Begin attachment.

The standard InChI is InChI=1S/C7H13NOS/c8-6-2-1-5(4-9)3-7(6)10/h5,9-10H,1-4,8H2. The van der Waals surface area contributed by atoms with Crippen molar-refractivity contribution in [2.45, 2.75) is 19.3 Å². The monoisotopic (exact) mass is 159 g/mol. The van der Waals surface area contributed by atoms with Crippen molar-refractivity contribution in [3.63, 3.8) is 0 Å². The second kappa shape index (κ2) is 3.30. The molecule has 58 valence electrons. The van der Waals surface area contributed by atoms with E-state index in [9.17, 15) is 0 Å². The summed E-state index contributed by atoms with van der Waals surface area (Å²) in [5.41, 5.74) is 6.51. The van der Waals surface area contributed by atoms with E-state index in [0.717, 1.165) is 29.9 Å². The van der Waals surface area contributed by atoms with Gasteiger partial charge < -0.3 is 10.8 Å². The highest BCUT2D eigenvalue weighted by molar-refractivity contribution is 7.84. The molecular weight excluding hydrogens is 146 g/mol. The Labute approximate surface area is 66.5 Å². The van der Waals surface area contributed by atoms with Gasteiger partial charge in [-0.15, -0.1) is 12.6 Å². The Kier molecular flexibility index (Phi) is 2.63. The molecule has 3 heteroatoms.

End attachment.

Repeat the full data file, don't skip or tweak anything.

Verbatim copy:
The standard InChI is InChI=1S/C7H13NOS/c8-6-2-1-5(4-9)3-7(6)10/h5,9-10H,1-4,8H2. The van der Waals surface area contributed by atoms with Crippen molar-refractivity contribution in [2.45, 2.75) is 19.3 Å². The monoisotopic (exact) mass is 159 g/mol. The van der Waals surface area contributed by atoms with Crippen molar-refractivity contribution in [3.63, 3.8) is 0 Å². The second kappa shape index (κ2) is 3.30. The molecule has 58 valence electrons. The van der Waals surface area contributed by atoms with E-state index in [9.17, 15) is 0 Å². The summed E-state index contributed by atoms with van der Waals surface area (Å²) in [5.41, 5.74) is 6.51. The van der Waals surface area contributed by atoms with E-state index in [0.717, 1.165) is 29.9 Å². The van der Waals surface area contributed by atoms with Gasteiger partial charge < -0.3 is 10.8 Å². The highest BCUT2D eigenvalue weighted by molar-refractivity contribution is 7.84. The molecular weight excluding hydrogens is 146 g/mol. The Labute approximate surface area is 66.5 Å². The van der Waals surface area contributed by atoms with Gasteiger partial charge in [-0.15, -0.1) is 12.6 Å². The Kier molecular flexibility index (Phi) is 2.63. The molecule has 3 heteroatoms.